You need to know enough in the technology you are designing for to be able to estimate the effort for developing each of the alternative designs you might consider.
As a UX designer, you are the person who negotiates with the users the way their interface will look like. The users will always push for what they imagine will fit their needs, plus eye candy. The developers will always push for a information structure and navigation which is as close to their OO class architecture as possible (or whatever technology is used in the background). You are the one who has to be aware of all the trade-offs. You have to know what happens when you concede a feature to the users. Does it mean one more line of source code, one more day of implementation, or does it require the whole planned architecture to be rearranged? Or do they simply want magic? If you knew how often I have heard from the user, "And one more small thing - this search we are talking about, it should of course be able to search in [three other unrelated systems] too, and display the result within our system".
You will have to deny features to the users, sometimes because they are a bad need fit, sometimes because implementing them is so hard it would break the budget. You have to be able to do this accurately, and also to explain the reasoning to the users. You have to come up with alternatives which address the needs as far as possible, while assuaging the users' largest fears and ensuring that they are technically feasible to implement. So, in order to be able to spot a good compromise, you need to be able to evaluate the costs of each alternative in terms of work the implementation team will have to invest. You don't have to be able to implement it yourself, but it sure helps having tried a few simple implementations in the target technology, to know the basics, so you can at least have the right feeling of the impact of each alternative under consideration.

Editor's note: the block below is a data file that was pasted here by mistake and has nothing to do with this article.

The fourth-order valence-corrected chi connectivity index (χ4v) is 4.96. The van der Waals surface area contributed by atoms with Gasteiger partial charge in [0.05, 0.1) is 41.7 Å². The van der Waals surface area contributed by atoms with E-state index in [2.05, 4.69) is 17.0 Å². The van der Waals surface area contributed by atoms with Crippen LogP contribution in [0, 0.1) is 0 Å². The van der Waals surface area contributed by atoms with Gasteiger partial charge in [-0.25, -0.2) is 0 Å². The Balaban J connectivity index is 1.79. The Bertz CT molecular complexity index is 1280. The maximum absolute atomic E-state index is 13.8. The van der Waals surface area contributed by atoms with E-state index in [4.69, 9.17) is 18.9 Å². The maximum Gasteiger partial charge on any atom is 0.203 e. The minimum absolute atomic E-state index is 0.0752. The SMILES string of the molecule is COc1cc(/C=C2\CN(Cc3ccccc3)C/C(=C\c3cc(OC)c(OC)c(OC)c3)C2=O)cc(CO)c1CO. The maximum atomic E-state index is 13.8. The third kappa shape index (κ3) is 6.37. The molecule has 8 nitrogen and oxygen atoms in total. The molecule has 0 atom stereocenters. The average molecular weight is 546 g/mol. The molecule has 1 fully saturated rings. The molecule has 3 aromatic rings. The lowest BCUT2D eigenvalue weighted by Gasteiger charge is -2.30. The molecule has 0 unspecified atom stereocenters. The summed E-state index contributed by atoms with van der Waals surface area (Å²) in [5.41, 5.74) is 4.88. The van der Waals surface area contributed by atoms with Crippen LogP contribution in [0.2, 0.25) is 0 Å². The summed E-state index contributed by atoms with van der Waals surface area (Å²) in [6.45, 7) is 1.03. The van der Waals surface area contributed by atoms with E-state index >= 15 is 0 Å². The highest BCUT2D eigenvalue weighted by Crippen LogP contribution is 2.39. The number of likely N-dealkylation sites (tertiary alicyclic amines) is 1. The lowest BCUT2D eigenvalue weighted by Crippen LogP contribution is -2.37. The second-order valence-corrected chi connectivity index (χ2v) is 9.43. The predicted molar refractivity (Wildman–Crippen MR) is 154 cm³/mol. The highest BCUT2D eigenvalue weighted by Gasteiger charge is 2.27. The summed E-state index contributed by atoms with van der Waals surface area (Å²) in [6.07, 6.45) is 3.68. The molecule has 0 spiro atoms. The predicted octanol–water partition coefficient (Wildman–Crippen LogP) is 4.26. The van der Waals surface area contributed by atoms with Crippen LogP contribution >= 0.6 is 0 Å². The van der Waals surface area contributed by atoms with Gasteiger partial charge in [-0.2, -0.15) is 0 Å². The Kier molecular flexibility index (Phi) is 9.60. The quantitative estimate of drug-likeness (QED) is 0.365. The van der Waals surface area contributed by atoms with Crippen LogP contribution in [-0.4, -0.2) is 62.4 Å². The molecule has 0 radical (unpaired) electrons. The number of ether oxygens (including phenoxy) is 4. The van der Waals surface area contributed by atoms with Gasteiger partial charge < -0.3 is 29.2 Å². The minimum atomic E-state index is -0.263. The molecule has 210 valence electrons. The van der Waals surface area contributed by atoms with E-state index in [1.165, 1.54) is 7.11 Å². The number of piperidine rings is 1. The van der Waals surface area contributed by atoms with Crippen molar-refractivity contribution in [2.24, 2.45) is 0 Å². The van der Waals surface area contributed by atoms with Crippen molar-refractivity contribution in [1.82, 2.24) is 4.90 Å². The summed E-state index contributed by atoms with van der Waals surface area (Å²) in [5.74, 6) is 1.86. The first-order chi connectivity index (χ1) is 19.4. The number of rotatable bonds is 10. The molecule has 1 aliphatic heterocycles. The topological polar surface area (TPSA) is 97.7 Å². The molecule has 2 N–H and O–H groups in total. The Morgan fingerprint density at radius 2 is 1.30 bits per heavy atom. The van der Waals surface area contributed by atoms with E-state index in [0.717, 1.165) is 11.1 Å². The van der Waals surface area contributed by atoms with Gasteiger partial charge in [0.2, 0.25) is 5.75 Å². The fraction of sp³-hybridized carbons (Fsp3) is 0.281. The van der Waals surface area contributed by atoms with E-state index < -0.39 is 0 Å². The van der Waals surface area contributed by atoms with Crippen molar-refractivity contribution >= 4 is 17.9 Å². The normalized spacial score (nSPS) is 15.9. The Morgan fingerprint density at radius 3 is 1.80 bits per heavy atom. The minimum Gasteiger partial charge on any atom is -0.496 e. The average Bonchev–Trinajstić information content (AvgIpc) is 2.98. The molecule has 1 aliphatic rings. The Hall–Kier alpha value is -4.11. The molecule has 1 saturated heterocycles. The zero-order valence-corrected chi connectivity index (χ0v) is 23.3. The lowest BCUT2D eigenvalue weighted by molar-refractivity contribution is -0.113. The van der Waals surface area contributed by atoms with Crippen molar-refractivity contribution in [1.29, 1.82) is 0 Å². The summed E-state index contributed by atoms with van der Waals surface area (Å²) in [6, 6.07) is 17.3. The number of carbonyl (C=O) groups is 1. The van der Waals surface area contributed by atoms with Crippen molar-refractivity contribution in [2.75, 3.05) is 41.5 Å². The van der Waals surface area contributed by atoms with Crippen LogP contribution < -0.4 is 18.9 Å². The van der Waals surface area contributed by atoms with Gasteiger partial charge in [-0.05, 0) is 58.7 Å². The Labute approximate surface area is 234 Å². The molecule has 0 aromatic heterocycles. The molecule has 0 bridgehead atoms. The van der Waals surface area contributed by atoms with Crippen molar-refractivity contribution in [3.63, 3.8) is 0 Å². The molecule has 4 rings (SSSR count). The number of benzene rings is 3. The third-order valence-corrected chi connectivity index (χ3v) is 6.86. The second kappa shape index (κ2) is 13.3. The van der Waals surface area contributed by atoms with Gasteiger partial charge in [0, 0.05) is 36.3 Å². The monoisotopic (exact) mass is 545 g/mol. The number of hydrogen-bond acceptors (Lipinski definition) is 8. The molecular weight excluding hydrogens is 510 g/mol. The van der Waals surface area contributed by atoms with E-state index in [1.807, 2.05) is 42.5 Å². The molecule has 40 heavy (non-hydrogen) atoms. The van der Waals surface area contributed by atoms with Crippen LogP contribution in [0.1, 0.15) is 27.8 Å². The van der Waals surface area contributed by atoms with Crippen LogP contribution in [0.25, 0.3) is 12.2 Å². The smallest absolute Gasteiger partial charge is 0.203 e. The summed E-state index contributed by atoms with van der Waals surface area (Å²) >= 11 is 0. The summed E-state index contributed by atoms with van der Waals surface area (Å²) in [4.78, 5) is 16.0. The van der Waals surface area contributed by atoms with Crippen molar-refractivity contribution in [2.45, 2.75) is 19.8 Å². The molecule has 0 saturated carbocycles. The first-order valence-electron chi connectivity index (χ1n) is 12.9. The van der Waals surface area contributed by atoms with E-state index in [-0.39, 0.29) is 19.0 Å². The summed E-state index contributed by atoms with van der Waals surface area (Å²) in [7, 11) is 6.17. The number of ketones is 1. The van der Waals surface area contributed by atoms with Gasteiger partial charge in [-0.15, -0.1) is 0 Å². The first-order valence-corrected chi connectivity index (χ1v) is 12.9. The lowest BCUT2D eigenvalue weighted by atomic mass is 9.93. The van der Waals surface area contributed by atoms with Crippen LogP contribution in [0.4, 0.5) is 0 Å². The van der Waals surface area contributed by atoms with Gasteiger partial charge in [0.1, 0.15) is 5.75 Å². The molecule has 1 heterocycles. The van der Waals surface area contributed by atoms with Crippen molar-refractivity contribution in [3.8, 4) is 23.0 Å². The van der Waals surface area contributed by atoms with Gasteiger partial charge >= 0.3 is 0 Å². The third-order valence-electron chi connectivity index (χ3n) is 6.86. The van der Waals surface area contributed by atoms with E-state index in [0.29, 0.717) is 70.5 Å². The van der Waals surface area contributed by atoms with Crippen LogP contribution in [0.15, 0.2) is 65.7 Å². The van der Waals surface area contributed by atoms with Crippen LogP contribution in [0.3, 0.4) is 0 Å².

And while we are at "tried a few simple implementations", don't fall into the trap of thinking that the effort needed to implement a feature in prototype-grade software is the same as the effort needed in production-grade software. There was an excellent post by Raymond Chen about what it would take to change a simple message shown by Windows, sadly I can't find it right now, maybe somebody can supply a link.
You might be able to do your work with less technology understanding, but this is the level you need to become a good UX designer.